Charlotte Observer's Scores

  • Movies
For 1,435 reviews, this publication has graded:
  • 56% higher than the average critic
  • 3% same as the average critic
  • 41% lower than the average critic
On average, this publication grades 2.4 points higher than other critics. (0-100 point scale)
Average Movie review score: 64
Highest review score: 100 Coraline
Lowest review score: 0 Little Nicky
Score distribution:
1,435 movie reviews
  1. The ex-lovers' new conversation is stimulating and banal, selfish and broad-minded, affectionate and recriminatory, insightful and obtuse - in short, the kind of dialogue two people might have while pouring out their hearts and poring over their pasts.
  2. Among the handsome explosions, wacky effects, slapstick comedy and zooming action sequences of The Incredibles, writer-director Brad Bird is attempting to start a revolution.
  3. Crowe gave Kate Hudson one pointer while making Almost Famous: Her character simply had to light up every room as soon as she walked into it.
  4. A feature film as odd, personal and sometimes mundane as his (Pekar) comics.
  5. Qualifies as a solid double, maybe a triple.
  6. This isn’t a history lesson. It’s pure entertainment, an excuse for good actors to romp through a twisting, well-told tale.
  7. Coppola lacks a firm grip on this material, and it starts to get away from her midway through.
  8. He's (Yimou) like a painter combining bloody reds, sunshine yellows and pale blues in the harmony of a masterpiece.
  9. Wallenda once said, "Life is being on the wire; everything else is just waiting." This film makes that motto ring true.
  10. Cohen and his gang are smart enough to know when to quit. Like a loud but amusing guest at a dinner party, Borat collects his coat and goes home just as his hosts are starting to fidget.
  11. Talkies may have killed silent movies, the way TV serials and soap operas wiped out radio dramas. But there are stories most effectively told in the old style, and The Artist is proof.
  12. For all the silliness, Kaufman is posing a serious question: Are we better off forgetting things that brought us pain, especially if we didn't change or grow as a result? You may not agree with his conclusion, but who else in Hollywood would pose this query at all, or explore it in such a daffy, gratifyingly inventive way?
  13. Letters covers less emotional ground than its predecessor, because Eastwood and first-time writer Iris Yamashita (who shares a story credit with Paul Haggis) allow Japanese soldiers only three modes of behavior.
  14. Whatever you feel about Truman Capote, you won't be able to turn away from him here.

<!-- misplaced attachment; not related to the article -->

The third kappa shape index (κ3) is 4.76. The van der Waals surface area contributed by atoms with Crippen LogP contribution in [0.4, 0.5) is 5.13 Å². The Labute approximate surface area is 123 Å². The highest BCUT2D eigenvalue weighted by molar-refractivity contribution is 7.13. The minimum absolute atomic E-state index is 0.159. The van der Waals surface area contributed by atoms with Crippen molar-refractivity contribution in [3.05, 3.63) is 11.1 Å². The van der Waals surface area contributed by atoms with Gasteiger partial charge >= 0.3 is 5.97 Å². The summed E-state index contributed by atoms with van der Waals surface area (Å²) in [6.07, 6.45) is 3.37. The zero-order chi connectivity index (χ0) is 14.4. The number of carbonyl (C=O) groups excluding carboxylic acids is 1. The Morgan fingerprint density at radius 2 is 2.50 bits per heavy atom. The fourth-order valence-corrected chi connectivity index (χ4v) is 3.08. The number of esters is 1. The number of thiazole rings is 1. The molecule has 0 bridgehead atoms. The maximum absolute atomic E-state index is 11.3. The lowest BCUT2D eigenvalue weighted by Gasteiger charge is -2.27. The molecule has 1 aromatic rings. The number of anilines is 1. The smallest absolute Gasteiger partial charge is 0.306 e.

15. A director needs to know how to pace the tale, where to place the camera, how to draw out a shy actor or get out of the way of a strong one. Those skills are rarer than you'd think. Sarah Polley, who never wrote or directed a feature film before Away From Her, has them all.
  16. Seeing Lord of the Rings: The Two Towers is like having a second date with the woman who made you fall in love at first sight.
  17. The longer film makes Donnie's intentions clearer, explains the time-travel theme better and also leaves us in no doubt as to Frank's identity.
  18. Polished, thoughtful and touching.
  19. Anderson leavens the lunacy with a few acts of sudden and extreme violence or avert-your-face sex, which seem as extravagant as the rest of his notions. Perhaps they’re in there to change the flavor of the humor, the way Mendl might put a bitter coffee bean in a chocolate torte to keep it from cloying us.
  20. The sequel is faster, funnier and wilder, with more cunningly contrived computer effects.
  21. You won't forget Nobody Knows, the quietly harrowing tale of four abandoned Japanese children.
  22. The giddiest and funniest animated film of the year.
  23. The presence of Robert Redford gives the character weight, if not depth, because we bring to the film everything we know about the actor from other movies. Redford’s characters have seemed unflappable for more than 40 years: sometimes cool, sometimes cocky, but almost always master of a situation. To see him beginning to flounder is to see a new Redford, one who catches us off guard.
  24. Marston doesn't develop the characters, except for the strong-willed and quick-witted Maria.
  25. McNamara's too mentally adroit to let Morris pin blame or guilt on him, and the director's not interested in shaming him.
  26. An experience as tender and troubling as any you're likely to get - or not likely, if this subject puts you off.
  27. Writer Steve Kloves, who adapted all of J.K. Rowling's novels except "Order of the Phoenix" over the last 11 years, neither wastes a word nor leaves out any essentials.
  28. One of those documentaries about a family train wreck that makes you wonder how people consented to have their tawdry laundry washed so publicly.
  29. Almodovar still populates his work with characters you'll see nowhere else in movies.
  30. It's tense, strangely funny in a lot of spots and – if you grew up loving old-fashioned, seat-of-the-pants baseball, as I did – the most depressing movie of the year.

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